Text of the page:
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Campus Construction providing much needed buildings for CU-Boulder

Editor's note: Bill Ward, assistant director for construction at CU-Boulder, provided this update for Inside CU.

Photo by Andi Fabri/University of Colorado
The VAC opened to art and art history classes in December 2009.

With spring commencement past, students leaving and new people coming to campus for the summer, it seems like a great opportunity to update on existing projects and the beginning of new ones.

When you walk out of the north entrance of the UMC, you will notice the new Visual Arts Complex. This 170,000-square-foot building blends in nicely with the Rural Italian Vernacular style that CU-Boulder is known for. The complex opened its doors to art and art history students and faculty in December, and the art museum has been enjoying the new space since March. Promoting new interdisciplinary work, and state-of-the-art studio space, this building truly is a sight to see.

The Institute of Behavioral Science building, on the northwest part of campus, is well under way, with the hope of bringing researchers from nine different buildings under its roof this fall. The $13.4 million project will bring one of the oldest departments on campus together under one roof for the first time in more than 50 years.

We began work last February on the new Center for Community (C4C) project, a 323,000-square-foot building just east of Regent that pedestrians can safely get to by walking through the new Regent Crossing underpass. C4C seems to be flying up, and is expected to open doors to the new, innovative dining facility this August. Student services, such as the Office of International Education (OIE), Career Services and Disability Services, among others, are anticipating welcoming students to their new location early in fall 2010.

The new student service office location frees up space in Willard and Hallett halls, which will both begin renovations this summer to allow more bed space for students on campus. These projects, in addition to the progress being made in the Kittredge complex, are helping to move the university in the direction of a living-learning lifestyle that is a goal in the Flagship 2030 strategic plan.

With research as another significant driver in the Flagship 2030 plan, we are anxiously watching the Jennie Smoly Caruthers Biotechnology Building take shape on the east Campus. The Colorado Initiative in Molecular Biotechnology (CIMB) will first house biochemistry, chemical and biological engineering in 261,000 square feet of modern laboratories in fall 2011.

On the main campus, JILA is looking forward to a heavily anticipated addition. Work on this 50,000-square-foot addition began this May and will continue into January 2012. This tight site provides many challenges for the contractor – bordered by Baker residence hall, Imig Music, Environmental Design and, of course, JILA. There will be unavoidable disruptions to the area; during the summer, campus commuters may find it easier to avoid the area entirely. JILA is a joint research institute between the National Institute of Standards and Technology (NIST) and the University of Colorado. Because of this unique relationship, the project has the benefit of receiving federal funding through NIST.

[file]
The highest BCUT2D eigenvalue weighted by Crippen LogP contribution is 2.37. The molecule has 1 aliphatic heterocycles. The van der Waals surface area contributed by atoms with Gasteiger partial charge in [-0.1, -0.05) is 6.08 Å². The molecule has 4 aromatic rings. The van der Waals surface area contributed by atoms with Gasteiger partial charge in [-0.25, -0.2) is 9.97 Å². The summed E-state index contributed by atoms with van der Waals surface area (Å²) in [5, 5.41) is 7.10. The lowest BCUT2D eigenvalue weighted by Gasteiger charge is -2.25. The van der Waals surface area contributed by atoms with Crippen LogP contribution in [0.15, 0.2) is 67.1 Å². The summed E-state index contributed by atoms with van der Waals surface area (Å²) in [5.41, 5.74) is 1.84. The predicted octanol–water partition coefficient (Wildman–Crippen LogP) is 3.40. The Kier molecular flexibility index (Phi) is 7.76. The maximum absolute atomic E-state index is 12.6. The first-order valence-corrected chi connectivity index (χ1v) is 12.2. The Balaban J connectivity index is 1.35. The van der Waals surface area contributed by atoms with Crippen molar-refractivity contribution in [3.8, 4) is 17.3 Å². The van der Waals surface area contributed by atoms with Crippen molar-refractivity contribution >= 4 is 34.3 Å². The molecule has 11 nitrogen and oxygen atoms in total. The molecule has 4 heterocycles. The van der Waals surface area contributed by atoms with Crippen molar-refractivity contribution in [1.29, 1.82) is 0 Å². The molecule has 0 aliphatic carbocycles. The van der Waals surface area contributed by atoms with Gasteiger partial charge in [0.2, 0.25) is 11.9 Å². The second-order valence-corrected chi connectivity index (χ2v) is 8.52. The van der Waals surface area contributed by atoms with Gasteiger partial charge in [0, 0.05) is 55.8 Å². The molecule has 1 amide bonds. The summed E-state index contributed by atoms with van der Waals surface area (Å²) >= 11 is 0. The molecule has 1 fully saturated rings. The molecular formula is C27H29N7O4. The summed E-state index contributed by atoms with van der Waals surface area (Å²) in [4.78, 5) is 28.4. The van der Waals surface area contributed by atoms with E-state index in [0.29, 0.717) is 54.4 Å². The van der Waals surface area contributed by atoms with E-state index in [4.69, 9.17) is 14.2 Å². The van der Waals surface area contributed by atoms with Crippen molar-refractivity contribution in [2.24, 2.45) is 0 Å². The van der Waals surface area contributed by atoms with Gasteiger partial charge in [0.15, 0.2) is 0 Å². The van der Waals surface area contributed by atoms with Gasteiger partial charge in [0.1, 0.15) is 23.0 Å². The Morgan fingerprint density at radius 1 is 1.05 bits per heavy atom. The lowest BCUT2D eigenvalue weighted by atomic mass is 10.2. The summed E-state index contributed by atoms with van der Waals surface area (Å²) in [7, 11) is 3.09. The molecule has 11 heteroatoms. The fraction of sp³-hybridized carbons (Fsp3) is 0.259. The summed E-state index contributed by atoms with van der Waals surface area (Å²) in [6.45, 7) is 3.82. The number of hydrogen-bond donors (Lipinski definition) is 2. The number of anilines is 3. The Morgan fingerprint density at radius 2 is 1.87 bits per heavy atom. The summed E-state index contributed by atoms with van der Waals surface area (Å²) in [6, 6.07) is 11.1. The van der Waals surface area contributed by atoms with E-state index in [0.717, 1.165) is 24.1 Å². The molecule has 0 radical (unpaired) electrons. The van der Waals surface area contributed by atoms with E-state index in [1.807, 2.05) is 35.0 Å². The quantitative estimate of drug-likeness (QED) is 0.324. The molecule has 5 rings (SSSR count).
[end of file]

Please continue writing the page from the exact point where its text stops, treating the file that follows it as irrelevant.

Athletics is looking forward to welcoming new coaches to a new basketball/volleyball practice facility. The facility broke ground in April, and is expected to be open for business in August 2011. The facility, which will be attached to the Coors Events Center, will hold two NCAA regulation size basketball courts that will also serve as volleyball courts. The extra courts help alleviate a multitude of scheduling issues that the Coors Events Center has dealt with for years.

CU students have been driving the campus in sustainability initiatives for years. As proof of their success, the new Williams Village IIa residence hall will open in August 2011 as one of the greenest residence halls in the nation. Currently, the building is tracking for a rating of LEED Platinum, with the university anticipating a focus on sustainable design once the students move in. This living laboratory will be the perfect atmosphere for students to learn about the building in which they live.

Once students return this fall, the UMC Alferd Packer Grill and Baby Doe's Café will be under construction, creating a new, roomier, more convenient area. The remodel is expected to be completed in the middle of fall semester. The UMC will experience some restraints during construction, but is expected to be open for business.

The CU Museum of Natural History will be closed for the summer into January because of construction that will add two external stair cases and a fire sprinkler system. The Henderson museum building is one of Charles Klauder's first buildings on campus and is in need of significant fire and safety improvements.

With the economic hardships the state is facing, you may be curious to know how the university is able to undertake so many projects. As people say, construction is a good sign of a healthy university, and we have a proven track record for finding alternative funding when needed. Most projects are funded through auxiliary fees over the long term, gifts from private donors and cash funding. Ultimately, these projects are being completed with little or no state funding.

We understand the campus might feel like one large construction zone; we appreciate your patience and truly believe these projects benefit the whole. As always, please e-mail Planning, Design and Construction with your comments or concerns.

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